Aug. 22, 2005 — Small agents who provide Western Union services to customers on St. Thomas and St. John have been told by Banco Popular — the bank that handles the Western Union accounts locally — that they are essentially out of business. However, a local mail service on St. John is fighting to keep the island in touch by keeping its links to the worldwide financial transaction and wire service.
On Monday Banco Popular terminated its dealings with one small agent. "Today a courier brought over a check from Banco Popular to shut down the account, so Banco Popular is definitely not continuing to honor the account," said Cid Hamling at Connections mail service.
Connections has been in business since 1983 and began offering Western Union wire services in 1990.
Hamling said she hopes a resolution can be found and that officials at Western Union seemed willing to try. But so far she said there was no indication how they would make it happen. "I've been told by a Western Union rep in Puerto Rico to continue to do Western Union although we cannot do any payouts," she said.
A spokesman for Western Union, speaking from their corporate offices in Colorado, said most of the half-dozen or so small agents have been told, as far as their company is concerned, they are still in business. "We regret that some of our agents have had their banking services suspended and we are working very closely with these agents to establish new banking relationships," said spokesman Victor Shayette. "We're working as diligently as possible to obtain a speedy solution."
In spite of its popularity as a tourist destination, St. John does not have an American Express office or a Traveler's Aid. They do, however, have a Western Union office, a familiar site for travelers around the world, and according to Hamling, one of the first places travelers in distress turn to for fast help.
Hamling says there was one time when a young visitor traveling alone wired home for help after realizing they had reached St. John, the wrong destination. They were supposed to arrive in St. Johns, Antigua.
Then there are the V.I. workers sending parts of their paychecks back home. According to Hamling, Banco Popular cited homeland security concerns and the need to keep better track of money transactions. "The kind of money we sent from St. John is $50 to Haiti, $50 to St. Lucia, $100 to Puerto Rico. It doesn't make sense," she said over the weekend.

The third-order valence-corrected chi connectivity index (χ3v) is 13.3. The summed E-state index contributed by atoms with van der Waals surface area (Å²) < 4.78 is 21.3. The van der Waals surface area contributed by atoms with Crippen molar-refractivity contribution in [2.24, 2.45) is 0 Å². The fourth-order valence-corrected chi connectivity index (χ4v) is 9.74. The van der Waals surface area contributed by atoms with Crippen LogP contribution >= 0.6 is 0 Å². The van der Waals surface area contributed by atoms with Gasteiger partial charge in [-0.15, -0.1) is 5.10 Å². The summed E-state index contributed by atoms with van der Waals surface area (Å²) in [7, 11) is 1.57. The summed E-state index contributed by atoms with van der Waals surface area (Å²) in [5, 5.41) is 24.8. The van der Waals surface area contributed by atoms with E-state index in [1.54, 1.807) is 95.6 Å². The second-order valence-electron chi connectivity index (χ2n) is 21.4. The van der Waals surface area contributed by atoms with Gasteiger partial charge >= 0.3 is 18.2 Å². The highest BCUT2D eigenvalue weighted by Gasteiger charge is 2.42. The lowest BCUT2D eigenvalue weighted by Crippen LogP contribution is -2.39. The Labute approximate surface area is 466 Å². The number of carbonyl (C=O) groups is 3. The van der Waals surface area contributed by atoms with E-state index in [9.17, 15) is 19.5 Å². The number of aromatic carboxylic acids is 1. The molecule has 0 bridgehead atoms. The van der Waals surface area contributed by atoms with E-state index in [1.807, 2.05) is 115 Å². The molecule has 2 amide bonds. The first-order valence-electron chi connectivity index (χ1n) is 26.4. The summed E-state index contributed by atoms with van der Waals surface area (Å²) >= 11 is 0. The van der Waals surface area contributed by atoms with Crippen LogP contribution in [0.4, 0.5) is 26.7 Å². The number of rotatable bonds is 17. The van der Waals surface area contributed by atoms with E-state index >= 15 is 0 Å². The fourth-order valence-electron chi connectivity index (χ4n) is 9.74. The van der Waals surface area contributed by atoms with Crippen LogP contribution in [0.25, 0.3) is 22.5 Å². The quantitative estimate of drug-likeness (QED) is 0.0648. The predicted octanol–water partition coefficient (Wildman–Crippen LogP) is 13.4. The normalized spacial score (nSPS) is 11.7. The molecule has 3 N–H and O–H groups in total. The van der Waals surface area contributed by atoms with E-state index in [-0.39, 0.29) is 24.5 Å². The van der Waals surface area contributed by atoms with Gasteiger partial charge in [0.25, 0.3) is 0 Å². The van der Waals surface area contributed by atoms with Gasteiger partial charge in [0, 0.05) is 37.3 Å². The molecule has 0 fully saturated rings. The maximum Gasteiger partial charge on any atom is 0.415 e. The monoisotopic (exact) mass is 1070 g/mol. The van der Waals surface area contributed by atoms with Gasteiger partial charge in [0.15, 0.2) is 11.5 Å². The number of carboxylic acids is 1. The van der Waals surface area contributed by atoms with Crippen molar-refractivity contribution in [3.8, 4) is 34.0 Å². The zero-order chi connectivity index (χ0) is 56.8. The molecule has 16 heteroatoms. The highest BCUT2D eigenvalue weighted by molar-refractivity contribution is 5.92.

Under the new rules, those workers can still send money home. They can also buy money orders and send messages. But unless a new banking agreement can be reached, stranded travelers will have to go to the larger Western Union outlets on St. Thomas to pick up cash.
For some of the regular customers like Calvin Maduro, a bellman at Caneel Bay Resort, the local service is a matter of convenience. He says he uses the service to pay his bills, send money to his daughter in college and a brother in Tortola. Sometimes money comes from a sister off island.
"If you take that from St. Johnians, it's going to hurt a lot of people," Maduro said Sunday. He is one of the many people who have signed a petition in support of continuing Western Union on island.
Together, they want to share an urgent message with Western Union and Banco Popular: St. Johnians want to take care of business close to home, without having to make a one-hour round trip St. Thomas to do so, especially if they have to check for delivery once or twice.
"If anybody feels like signing the petition, we have over 500 signatures. We're hoping to get more so that hopefully that would show another bank that this is a very much-needed service," Hamling said Monday.
The petition is one of the strategies that she says helped persuade Western Union to hire a local attorney to find a way for small agents to stay in business.
In addition to Connections on St. John, the Western Union Web site lists service outlets on St. Thomas, St. Croix and St. John, including Pueblo Supermarkets, K-Mart, East End Secretarial, Krystal and Gifts Galore, Islander Services, Fast Shipping, Gicorbro Universal and Island Touch.
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